Chinese Government Fears and Embraces Internet in Equal Measure
It might seem like the free exchange of information over the Internet poses a threat to authoritarian governments that attempt to control their citizens by limiting access to news and history. U.S. diplomatic cables recently released by WikiLeaks confirm that China's government initially reacted that way to the Internet but later changed its thinking and came to see the Internet as a controllable, even useful, force.
Whereas the leaked State Department cables indicate black-and-white thinking by Chinese leaders, however, experts describe a more nuanced, even self-contradictory response to the Internet by the Chinese Communist Party. Understanding that the commercial benefits of the Internet can provide stability in the face of political unrest, Beijing simultaneously treats the Internet as a destabilizing element and a force for social control.
"It’s dynamic thing. It's not 'We've conquered the Internet and let’s move on to other things.' They’re still fearful of it, but they think they've gotten a handle on it," said James Mulvenon, director of the Center for Intelligence Research and Analysis. "The Chinese leadership is like my teenage daughter: They are a curious combination of cocky swagger and chronic insecurity."
The Chinese are so comfortable with paradoxes such as the Internet that they even have a word for them: mao-dun. Literally translated as "the sword and the shield," mao-dun is a grouping of opposites into a single whole, Mulvenon told TechNewsDaily. As a tool for repression and freedom, the Internet is very mao-dun.
Designed to disseminate information as widely and easily as possible, the Internet has defiance of control built into its DNA. To correct for that natural freedom, the Chinese government began adding elements of control into China’s digital infrastructure from the very beginning, said O. Sami Saydjari, president of Cyber Defense Agency.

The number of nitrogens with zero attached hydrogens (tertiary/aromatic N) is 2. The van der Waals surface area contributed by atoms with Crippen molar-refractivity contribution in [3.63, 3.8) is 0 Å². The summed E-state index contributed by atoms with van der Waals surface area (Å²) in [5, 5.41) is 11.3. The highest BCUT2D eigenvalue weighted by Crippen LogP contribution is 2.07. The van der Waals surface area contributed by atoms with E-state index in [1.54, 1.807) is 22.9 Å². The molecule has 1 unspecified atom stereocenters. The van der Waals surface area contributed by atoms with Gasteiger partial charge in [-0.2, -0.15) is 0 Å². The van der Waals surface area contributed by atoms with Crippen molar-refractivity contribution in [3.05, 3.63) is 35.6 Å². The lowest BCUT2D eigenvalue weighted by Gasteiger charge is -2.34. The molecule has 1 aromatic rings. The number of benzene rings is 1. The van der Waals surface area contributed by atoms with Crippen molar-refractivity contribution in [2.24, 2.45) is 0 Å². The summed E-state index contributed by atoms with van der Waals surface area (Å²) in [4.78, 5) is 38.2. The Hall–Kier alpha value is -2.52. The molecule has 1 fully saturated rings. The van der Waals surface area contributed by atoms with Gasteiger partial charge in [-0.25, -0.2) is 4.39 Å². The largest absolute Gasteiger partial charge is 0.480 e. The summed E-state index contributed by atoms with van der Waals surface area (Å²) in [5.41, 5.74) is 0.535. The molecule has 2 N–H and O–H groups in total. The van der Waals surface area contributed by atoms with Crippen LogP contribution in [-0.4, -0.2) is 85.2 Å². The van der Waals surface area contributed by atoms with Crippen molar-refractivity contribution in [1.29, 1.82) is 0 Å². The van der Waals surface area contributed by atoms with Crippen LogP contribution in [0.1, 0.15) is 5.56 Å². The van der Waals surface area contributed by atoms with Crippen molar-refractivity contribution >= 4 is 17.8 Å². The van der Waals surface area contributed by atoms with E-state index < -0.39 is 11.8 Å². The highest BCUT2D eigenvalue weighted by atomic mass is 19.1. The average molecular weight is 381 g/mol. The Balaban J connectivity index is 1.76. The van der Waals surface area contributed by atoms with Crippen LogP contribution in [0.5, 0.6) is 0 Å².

However, attempts to control the Web come at a cost. To benefit from the Internet, Beijing necessarily has to live with an element of chaos.
"The Web is not very controllable. The reason is that if you intervene in the functioning of the Internet to make it more controllable, the economic costs are enormous, not to mention the social and political costs," said Scott Borg, director and chief economist of the U.S. Cyber Consequences Unit, a nonprofit organization founded by the U.S. government that now independently consults with the government and businesses. Like Mulvenon and Saydjari, Borg would not comment directly on the WikiLeaks documents.
Losing economic benefits of the Internet could destabilize the Chinese government just as surely as a free flow of information, Mulvenon said, so any control mechanism put in place by the Chinese government mustn't block too much of the Web.
China's mao-dun solution was to give more freedom to the information itself, but place tighter controls on the people viewing it. For instance, Mulvenon said, Beijing turns a blind eye to a great deal of content critical of Communist rule, but it reacts swiftly and crushingly against any use of the Internet to organize around those critiques.
Similarly, long prison terms for misusing the Internet lead most Chinese citizens to police themselves in the absence of any actual controls. The information may be available from China, and the majority of citizens too afraid to view it.
"In China, the consequences of being caught are so steep, you’re dissuaded from even trying," Saydjari told TechNewsDaily.
While the WikiLeaks cables portray them as growing increasingly confident in their ability to control the Internet, Chinese leaders actually are constantly moving back and forth between confidence and fear as new developments such as Twitter and text messaging present new problems for them.
Mulvevon said: "There's so much focus in the media on the number of Internet police [monitoring people in China], but that doesn’t matter. That doesn’t give credit to the real sophistication and cleverness of how the Chinese designed the system."